Nagpur to lose around 1,000 RTE seats following HC order

Nagpur, Dec. 27, 2013: Following Bombay High Court's ruling that minority unaided educational institutions do not need to reserve 25% seats for admissions under right to education (RTE), Nagpur district will have about 1,150 RTE seats less.

TOI arrived at this approximate figure after the education department failed to respond to its calls regarding the issue. However, earlier, Someshwar Netam, the district in-charge for RTE said that an accurate figure can be arrived at only when the admissions take place as many schools might choose to continue admitting students under it. The HC verdict has elicited mixed response from some of the city schools which belong to minority educational societies.

Parshan Singh Kalsi, general secretary of Sikh Education Society welcomed the HC ruling and said that it has put a brake on the education department's move of forcing unaided minority education institutes into accepting students under RTE.

"They were taking undue advantage of us. They were forcing us to reserve 25% seats under RTE on flimsy grounds like allotment of land and so on. All these grounds are wrong. And hence, we welcome the court's ruling," Singh said.

On the other hand Lillian Makasare, principal of Bishop Cotton Primary School, said that it was ok for them either way. "But admitting children under RTE is actually beneficial for us. Now-a-days not many opt for the state board. In such a situation, when students come approach the school for admissions it is beneficial for us," she said.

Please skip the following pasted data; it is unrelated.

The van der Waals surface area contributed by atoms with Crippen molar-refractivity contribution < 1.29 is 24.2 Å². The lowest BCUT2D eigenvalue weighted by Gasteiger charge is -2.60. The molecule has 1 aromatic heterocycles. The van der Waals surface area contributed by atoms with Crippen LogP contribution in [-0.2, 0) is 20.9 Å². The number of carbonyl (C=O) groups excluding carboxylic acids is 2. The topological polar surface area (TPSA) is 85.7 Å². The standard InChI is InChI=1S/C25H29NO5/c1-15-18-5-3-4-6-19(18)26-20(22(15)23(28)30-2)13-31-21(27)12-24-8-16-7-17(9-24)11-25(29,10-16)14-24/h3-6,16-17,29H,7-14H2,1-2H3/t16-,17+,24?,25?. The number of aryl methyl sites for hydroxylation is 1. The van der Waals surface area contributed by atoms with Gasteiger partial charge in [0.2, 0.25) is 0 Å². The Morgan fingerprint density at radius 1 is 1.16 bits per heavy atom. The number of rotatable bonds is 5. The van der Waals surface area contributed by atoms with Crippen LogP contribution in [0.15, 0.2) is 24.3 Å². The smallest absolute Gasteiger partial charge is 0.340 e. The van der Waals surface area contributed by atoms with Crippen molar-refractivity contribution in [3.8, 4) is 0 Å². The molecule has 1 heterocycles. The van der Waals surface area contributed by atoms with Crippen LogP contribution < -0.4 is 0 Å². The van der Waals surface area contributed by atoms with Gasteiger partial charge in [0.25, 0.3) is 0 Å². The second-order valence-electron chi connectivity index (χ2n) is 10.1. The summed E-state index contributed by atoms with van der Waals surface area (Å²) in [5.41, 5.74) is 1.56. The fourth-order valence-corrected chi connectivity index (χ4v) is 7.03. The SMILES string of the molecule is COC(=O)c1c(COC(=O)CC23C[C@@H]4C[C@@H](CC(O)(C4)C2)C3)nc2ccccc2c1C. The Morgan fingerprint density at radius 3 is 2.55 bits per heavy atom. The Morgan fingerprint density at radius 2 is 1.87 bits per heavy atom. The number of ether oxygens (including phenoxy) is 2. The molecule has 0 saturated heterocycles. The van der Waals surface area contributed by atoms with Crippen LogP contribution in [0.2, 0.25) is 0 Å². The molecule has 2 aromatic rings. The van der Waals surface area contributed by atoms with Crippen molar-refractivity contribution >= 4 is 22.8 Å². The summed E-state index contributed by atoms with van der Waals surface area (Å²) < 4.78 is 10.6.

However, Jayati Wasudev, principal of a private unaided school, said that the HC verdict is discriminating. "These private unaided schools also admit students under RTE, not just the minorities," she said.

An office bearer of another unaided private school who chose to be anonymous felt that though RTE on its own is very good, he was sure that the minority education institutes would welcome it. "The main problem that's affecting the proper implementation of RTE is the lackadaisical attitude of the government in paying the dues to the school. If it had been so, I don't think any school would have had a problem," he said.

He further said that for the last two years his school had not received a single penny due to it under RTE. "For a school like us, the main source of income is the fee. And when we don't get the dues from the government, naturally the burden falls on the fee paying students. If ours had been a minority education institute and if were paid regularly we wouldn't have stopped admissions under RTE" he said. (Source: TNN)

27-12-2013 | Posted by Admin